U NTIL W EDNESDAY AFTERNOON January 5, 1944, there had been no deaths, intentional or accidental, caused by the firing of a crossbow in the recorded history of Los Angeles County.
On that day, while the German army of Field Marshal Fritz von Manstein was retreating into the Pripet marshes in Poland and the U.S. Marines were driving the Japanese back at Cape Gloucester in New Britain in the Pacific, Mildred Binder Minck made history.
The day after Mildred's historic demise, I sat across from her grieving widower, Sheldon Minck, D.D.S., in a room in the Los Angeles County Jail.
The Los Angeles County Hall of Justice on Temple Street between Broadway and Spring takes up a city block. It's fourteen stories of limestone and granite, an Italian Renaissance style building with rusticated stonework, heavy cornices, and a two-story colonnade at the top.
The L.A. County Jail occupies the five top stories. Sheldon Minck, D.D.S., was occupying only one chair on the fourth floor of the jail. He faced me through a wall of thick wire mesh.
"Toby, I didn't do it," he said.
Shelly Minck is not a thing of beauty to behold when he's at his best, happily drilling into or removing the tooth of a trapped patient. Seated on the other side of the wire, he was not at his best.
"I mean, I don't think I did it," he added.
Shelly wore a pair of dark slacks and a long-sleeved wrinkled gray shirt. His thick glasses rested, as they usually did, at the end of his ample nose. Beads of sweat danced on his bald head and his large stomach heaved with frequent sighs.
"They won't let me have a cigar," he complained. "Is that fair?"
I didn't answer. He squinted around the room. Along either side of the mesh wall were chairs facing each other, twelve chairs, and a narrow wooden shelf on either side so prisoners could drum their fingers, fold their hands, or examine their bitten nails. On the other side, lawyers could take notes or safely give their clients bad news.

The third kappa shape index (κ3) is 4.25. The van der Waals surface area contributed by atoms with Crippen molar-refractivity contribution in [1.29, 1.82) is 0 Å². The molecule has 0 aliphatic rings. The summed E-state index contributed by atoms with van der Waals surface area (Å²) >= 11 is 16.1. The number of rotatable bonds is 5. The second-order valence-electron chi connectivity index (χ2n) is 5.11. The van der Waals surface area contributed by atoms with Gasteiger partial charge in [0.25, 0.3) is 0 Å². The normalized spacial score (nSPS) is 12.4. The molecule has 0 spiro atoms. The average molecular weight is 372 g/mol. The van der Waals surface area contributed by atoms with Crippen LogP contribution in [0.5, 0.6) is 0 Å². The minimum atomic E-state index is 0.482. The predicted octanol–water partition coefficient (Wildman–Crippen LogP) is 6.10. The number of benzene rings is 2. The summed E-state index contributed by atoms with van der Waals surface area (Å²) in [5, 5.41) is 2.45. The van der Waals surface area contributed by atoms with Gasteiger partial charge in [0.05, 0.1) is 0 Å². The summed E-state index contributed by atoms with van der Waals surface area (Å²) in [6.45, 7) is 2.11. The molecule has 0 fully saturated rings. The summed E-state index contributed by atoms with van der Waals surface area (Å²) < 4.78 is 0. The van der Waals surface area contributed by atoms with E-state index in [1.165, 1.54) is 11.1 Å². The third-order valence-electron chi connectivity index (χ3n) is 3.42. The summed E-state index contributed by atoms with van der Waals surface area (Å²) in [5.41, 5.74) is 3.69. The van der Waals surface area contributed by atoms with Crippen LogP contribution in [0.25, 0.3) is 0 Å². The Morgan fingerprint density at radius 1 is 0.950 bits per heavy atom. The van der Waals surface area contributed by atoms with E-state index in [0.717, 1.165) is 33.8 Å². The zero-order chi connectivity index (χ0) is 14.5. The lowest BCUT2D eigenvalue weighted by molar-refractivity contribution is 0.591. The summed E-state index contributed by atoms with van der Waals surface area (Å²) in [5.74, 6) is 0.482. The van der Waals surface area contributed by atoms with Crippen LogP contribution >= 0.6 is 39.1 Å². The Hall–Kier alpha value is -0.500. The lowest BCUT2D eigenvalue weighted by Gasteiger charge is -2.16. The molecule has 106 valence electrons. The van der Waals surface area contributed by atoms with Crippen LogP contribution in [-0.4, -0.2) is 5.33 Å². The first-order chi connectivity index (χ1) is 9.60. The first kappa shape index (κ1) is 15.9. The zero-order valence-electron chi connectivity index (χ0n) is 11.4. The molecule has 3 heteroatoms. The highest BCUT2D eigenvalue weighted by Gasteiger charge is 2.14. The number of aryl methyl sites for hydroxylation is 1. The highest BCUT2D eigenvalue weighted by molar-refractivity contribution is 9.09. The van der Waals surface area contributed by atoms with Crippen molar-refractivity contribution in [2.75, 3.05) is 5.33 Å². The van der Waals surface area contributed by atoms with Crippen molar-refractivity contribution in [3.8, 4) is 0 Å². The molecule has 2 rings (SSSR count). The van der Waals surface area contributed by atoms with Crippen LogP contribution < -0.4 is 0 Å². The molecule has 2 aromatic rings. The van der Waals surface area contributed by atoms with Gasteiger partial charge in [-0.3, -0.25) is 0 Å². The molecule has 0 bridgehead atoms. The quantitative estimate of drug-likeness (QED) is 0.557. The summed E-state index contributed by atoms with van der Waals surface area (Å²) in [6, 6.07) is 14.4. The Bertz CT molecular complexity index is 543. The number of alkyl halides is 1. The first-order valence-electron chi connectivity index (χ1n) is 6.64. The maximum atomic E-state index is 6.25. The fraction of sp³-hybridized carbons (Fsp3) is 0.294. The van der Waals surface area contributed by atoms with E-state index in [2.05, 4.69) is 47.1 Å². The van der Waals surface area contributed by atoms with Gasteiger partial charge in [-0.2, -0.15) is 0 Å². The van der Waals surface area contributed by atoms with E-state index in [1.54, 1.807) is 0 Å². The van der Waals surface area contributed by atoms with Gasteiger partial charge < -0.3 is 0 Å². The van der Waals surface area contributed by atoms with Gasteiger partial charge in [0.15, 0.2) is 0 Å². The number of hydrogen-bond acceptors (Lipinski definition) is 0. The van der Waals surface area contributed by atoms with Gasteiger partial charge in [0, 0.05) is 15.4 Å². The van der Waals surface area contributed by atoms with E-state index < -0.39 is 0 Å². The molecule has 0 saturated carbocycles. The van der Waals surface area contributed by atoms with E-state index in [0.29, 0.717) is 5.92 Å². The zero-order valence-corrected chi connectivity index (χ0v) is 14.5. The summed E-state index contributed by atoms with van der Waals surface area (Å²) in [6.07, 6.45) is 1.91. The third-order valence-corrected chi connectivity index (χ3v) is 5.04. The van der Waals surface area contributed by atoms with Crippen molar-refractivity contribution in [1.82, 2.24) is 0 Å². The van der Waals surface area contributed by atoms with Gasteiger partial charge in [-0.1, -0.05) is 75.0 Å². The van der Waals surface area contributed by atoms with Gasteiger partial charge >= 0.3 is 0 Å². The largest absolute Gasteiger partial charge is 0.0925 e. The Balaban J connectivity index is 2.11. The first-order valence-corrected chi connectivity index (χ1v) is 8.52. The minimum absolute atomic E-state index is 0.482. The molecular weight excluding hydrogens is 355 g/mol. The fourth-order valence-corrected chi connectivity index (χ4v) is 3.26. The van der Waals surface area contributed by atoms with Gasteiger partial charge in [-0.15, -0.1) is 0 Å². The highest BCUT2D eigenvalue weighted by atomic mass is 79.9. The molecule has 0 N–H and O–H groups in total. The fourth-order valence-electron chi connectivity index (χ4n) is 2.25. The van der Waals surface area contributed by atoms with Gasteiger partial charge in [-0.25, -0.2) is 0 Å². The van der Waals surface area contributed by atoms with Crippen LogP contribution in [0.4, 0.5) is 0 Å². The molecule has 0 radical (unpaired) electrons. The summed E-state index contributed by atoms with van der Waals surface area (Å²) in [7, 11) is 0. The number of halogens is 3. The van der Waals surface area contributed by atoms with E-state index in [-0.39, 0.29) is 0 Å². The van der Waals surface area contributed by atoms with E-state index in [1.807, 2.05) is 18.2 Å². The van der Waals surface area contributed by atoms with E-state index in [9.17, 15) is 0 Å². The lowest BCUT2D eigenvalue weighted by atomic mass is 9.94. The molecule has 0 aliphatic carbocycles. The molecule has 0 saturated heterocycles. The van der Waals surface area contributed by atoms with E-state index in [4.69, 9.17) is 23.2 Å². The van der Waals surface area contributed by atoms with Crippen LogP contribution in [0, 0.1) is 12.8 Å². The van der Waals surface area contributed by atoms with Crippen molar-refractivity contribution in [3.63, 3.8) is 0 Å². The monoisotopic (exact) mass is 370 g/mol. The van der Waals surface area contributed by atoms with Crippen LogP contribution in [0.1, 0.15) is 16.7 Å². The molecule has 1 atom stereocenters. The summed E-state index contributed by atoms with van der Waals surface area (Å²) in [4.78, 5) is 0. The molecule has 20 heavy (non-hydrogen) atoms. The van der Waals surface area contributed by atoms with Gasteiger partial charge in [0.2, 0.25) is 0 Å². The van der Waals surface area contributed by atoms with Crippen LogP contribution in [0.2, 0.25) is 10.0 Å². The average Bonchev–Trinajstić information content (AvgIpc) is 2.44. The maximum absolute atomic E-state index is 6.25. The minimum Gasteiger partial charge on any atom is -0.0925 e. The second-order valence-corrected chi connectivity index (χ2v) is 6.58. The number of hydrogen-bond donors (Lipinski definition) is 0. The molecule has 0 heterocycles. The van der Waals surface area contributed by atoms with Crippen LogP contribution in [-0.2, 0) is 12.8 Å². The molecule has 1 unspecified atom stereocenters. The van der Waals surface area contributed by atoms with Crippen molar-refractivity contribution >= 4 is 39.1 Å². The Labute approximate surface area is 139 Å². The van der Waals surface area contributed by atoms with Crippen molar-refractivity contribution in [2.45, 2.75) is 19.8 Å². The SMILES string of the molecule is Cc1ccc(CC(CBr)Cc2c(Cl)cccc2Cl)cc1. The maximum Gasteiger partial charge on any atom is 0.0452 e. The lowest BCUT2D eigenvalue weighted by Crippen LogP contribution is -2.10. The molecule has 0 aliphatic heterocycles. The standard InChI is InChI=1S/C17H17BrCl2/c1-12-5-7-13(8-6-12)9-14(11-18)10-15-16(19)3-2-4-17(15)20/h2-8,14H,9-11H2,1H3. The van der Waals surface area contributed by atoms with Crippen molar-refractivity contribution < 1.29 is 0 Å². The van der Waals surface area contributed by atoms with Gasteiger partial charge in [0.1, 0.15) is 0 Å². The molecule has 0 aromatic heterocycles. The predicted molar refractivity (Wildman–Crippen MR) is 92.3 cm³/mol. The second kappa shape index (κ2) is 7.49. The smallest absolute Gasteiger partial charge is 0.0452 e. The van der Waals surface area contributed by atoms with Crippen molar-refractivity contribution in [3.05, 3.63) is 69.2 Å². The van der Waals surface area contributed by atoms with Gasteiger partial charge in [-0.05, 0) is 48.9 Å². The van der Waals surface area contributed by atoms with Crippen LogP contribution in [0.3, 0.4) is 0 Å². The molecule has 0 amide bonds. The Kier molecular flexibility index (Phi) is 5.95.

There was only one other prisoner with a visitor. He was a thin man with wild hair who needed a shave. His visitor was an even thinner woman with even more wild hair, who needed to decide which of the three colors that roamed through that hair was the one she planned to live with.
It was early in the morning, and each newly arrested inmate was allowed a morning visitor the day after his arrest.
"You should have called Marty Leib," I said.
Marty Leib was a criminal defense attorney whom I called when I needed legal rescue. As a licensed private investigator, I needed rescue more often than I could afford so I saved his services for emergencies. Marty was good, expensive, immoral. He wore fine clothes, weighed about three hundred pounds, and always seemed happy to hear from me and start the fee clock ticking.
"You call him for me. It's you I need. You find criminals," said Shelly.
"I conduct investigations for paying clients," I said.
Shelly looked hurt. Shelly looked as if he were going to weep. I cut him off.
"Okay, I'll call Marty."
"And you'll help me?"
I sublet a small office off of Sheldon Minck's dental chamber of horrors in the Farraday Building downtown. The office was not soundproof. I knew when Shelly had a patient. I could hear the drill, the screams and Shelly's soothing voice either singing or trying to calm the hysterical patient with his singing. Shelly thought he sounded like Nelson Eddy. On one of his better days, I thought he approached Andy Devine.
"I'll see what I can do," I said.
He looked at his hands. His glasses almost fell off. He pushed them back.
"Why would I kill Mildred?"
I could come up with four good reasons. Mildred had not long ago thrown Shelly out of their house, cleaned out their joint bank account, taken in a